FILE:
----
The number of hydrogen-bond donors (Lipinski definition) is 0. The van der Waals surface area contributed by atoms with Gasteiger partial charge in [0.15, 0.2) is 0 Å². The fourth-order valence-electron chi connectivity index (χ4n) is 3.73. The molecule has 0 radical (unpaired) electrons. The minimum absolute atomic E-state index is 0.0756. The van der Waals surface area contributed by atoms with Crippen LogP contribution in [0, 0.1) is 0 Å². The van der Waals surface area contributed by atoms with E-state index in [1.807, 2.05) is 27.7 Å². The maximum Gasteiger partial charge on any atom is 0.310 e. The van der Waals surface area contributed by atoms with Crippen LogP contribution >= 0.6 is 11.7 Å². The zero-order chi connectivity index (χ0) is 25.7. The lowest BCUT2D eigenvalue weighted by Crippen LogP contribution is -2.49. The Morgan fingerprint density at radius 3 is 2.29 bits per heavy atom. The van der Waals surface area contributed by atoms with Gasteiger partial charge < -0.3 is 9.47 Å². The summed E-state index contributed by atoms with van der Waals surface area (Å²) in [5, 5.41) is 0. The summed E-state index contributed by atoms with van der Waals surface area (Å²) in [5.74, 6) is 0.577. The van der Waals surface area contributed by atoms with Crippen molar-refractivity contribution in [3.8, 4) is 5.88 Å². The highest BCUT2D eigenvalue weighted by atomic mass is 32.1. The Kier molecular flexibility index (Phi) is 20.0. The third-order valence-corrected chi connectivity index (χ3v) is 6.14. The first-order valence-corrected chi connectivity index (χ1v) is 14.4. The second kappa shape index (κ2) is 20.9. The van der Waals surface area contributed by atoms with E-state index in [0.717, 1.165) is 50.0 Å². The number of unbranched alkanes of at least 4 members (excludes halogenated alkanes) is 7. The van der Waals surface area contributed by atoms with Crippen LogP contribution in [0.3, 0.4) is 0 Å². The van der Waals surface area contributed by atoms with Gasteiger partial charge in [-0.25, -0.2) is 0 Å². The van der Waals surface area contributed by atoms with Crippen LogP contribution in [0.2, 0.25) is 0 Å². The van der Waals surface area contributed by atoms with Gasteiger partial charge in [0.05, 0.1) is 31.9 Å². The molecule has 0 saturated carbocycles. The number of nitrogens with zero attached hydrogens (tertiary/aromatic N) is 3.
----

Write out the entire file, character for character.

The number of hydrogen-bond donors (Lipinski definition) is 0. The van der Waals surface area contributed by atoms with Gasteiger partial charge in [0.15, 0.2) is 0 Å². The fourth-order valence-electron chi connectivity index (χ4n) is 3.73. The molecule has 0 radical (unpaired) electrons. The minimum absolute atomic E-state index is 0.0756. The van der Waals surface area contributed by atoms with Crippen LogP contribution in [0, 0.1) is 0 Å². The van der Waals surface area contributed by atoms with E-state index in [1.807, 2.05) is 27.7 Å². The maximum Gasteiger partial charge on any atom is 0.310 e. The van der Waals surface area contributed by atoms with Crippen LogP contribution >= 0.6 is 11.7 Å². The zero-order chi connectivity index (χ0) is 25.7. The lowest BCUT2D eigenvalue weighted by Crippen LogP contribution is -2.49. The Morgan fingerprint density at radius 3 is 2.29 bits per heavy atom. The van der Waals surface area contributed by atoms with Gasteiger partial charge < -0.3 is 9.47 Å². The summed E-state index contributed by atoms with van der Waals surface area (Å²) in [5, 5.41) is 0. The summed E-state index contributed by atoms with van der Waals surface area (Å²) in [5.74, 6) is 0.577. The van der Waals surface area contributed by atoms with Crippen molar-refractivity contribution in [3.8, 4) is 5.88 Å². The highest BCUT2D eigenvalue weighted by atomic mass is 32.1. The Kier molecular flexibility index (Phi) is 20.0. The third-order valence-corrected chi connectivity index (χ3v) is 6.14. The first-order valence-corrected chi connectivity index (χ1v) is 14.4. The second kappa shape index (κ2) is 20.9. The van der Waals surface area contributed by atoms with E-state index in [0.717, 1.165) is 50.0 Å². The number of unbranched alkanes of at least 4 members (excludes halogenated alkanes) is 7. The van der Waals surface area contributed by atoms with Crippen LogP contribution in [0.3, 0.4) is 0 Å². The van der Waals surface area contributed by atoms with Gasteiger partial charge in [-0.25, -0.2) is 0 Å². The van der Waals surface area contributed by atoms with Crippen LogP contribution in [0.2, 0.25) is 0 Å². The van der Waals surface area contributed by atoms with Gasteiger partial charge in [0.05, 0.1) is 31.9 Å². The molecule has 0 saturated carbocycles. The number of nitrogens with zero attached hydrogens (tertiary/aromatic N) is 3.